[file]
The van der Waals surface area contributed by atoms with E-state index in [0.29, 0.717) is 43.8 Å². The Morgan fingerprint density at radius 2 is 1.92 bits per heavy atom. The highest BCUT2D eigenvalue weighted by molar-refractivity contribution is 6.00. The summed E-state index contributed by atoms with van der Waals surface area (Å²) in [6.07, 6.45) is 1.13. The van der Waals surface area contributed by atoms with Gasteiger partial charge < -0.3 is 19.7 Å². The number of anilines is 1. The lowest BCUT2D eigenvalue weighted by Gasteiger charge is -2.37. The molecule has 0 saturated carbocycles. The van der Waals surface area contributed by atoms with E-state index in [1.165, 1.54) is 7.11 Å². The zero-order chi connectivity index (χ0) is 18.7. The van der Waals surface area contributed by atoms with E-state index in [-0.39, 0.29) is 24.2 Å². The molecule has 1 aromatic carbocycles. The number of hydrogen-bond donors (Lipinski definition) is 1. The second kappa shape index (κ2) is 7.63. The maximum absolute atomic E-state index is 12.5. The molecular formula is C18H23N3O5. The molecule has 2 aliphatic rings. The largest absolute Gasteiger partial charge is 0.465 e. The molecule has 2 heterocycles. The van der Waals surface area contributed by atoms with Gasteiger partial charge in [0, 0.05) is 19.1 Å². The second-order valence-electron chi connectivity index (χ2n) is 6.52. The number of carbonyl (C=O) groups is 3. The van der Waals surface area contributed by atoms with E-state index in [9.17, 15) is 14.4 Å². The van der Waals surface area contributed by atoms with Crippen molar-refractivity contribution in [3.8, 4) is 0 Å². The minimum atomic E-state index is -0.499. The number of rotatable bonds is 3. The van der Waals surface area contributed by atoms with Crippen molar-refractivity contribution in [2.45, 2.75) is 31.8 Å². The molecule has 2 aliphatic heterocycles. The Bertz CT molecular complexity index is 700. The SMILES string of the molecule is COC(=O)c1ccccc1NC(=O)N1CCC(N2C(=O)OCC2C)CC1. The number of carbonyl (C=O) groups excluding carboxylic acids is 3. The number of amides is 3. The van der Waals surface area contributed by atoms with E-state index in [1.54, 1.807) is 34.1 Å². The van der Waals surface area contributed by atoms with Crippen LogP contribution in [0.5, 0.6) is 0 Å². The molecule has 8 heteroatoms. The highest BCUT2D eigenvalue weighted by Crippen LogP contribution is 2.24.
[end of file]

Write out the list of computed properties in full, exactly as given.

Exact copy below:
The van der Waals surface area contributed by atoms with E-state index in [0.29, 0.717) is 43.8 Å². The Morgan fingerprint density at radius 2 is 1.92 bits per heavy atom. The highest BCUT2D eigenvalue weighted by molar-refractivity contribution is 6.00. The summed E-state index contributed by atoms with van der Waals surface area (Å²) in [6.07, 6.45) is 1.13. The van der Waals surface area contributed by atoms with Gasteiger partial charge < -0.3 is 19.7 Å². The number of anilines is 1. The lowest BCUT2D eigenvalue weighted by Gasteiger charge is -2.37. The molecule has 0 saturated carbocycles. The van der Waals surface area contributed by atoms with E-state index in [1.165, 1.54) is 7.11 Å². The zero-order chi connectivity index (χ0) is 18.7. The van der Waals surface area contributed by atoms with E-state index in [-0.39, 0.29) is 24.2 Å². The molecule has 1 aromatic carbocycles. The number of hydrogen-bond donors (Lipinski definition) is 1. The second kappa shape index (κ2) is 7.63. The maximum absolute atomic E-state index is 12.5. The molecular formula is C18H23N3O5. The molecule has 2 aliphatic rings. The largest absolute Gasteiger partial charge is 0.465 e. The molecule has 2 heterocycles. The van der Waals surface area contributed by atoms with Gasteiger partial charge in [0, 0.05) is 19.1 Å². The second-order valence-electron chi connectivity index (χ2n) is 6.52. The number of carbonyl (C=O) groups is 3. The van der Waals surface area contributed by atoms with E-state index in [9.17, 15) is 14.4 Å². The van der Waals surface area contributed by atoms with Crippen molar-refractivity contribution in [3.8, 4) is 0 Å². The minimum atomic E-state index is -0.499. The number of rotatable bonds is 3. The van der Waals surface area contributed by atoms with Crippen molar-refractivity contribution in [2.45, 2.75) is 31.8 Å². The molecule has 2 aliphatic heterocycles. The Bertz CT molecular complexity index is 700. The SMILES string of the molecule is COC(=O)c1ccccc1NC(=O)N1CCC(N2C(=O)OCC2C)CC1. The number of carbonyl (C=O) groups excluding carboxylic acids is 3. The number of amides is 3. The van der Waals surface area contributed by atoms with E-state index in [1.54, 1.807) is 34.1 Å². The van der Waals surface area contributed by atoms with Crippen LogP contribution in [0.5, 0.6) is 0 Å². The molecule has 8 heteroatoms. The highest BCUT2D eigenvalue weighted by Crippen LogP contribution is 2.24.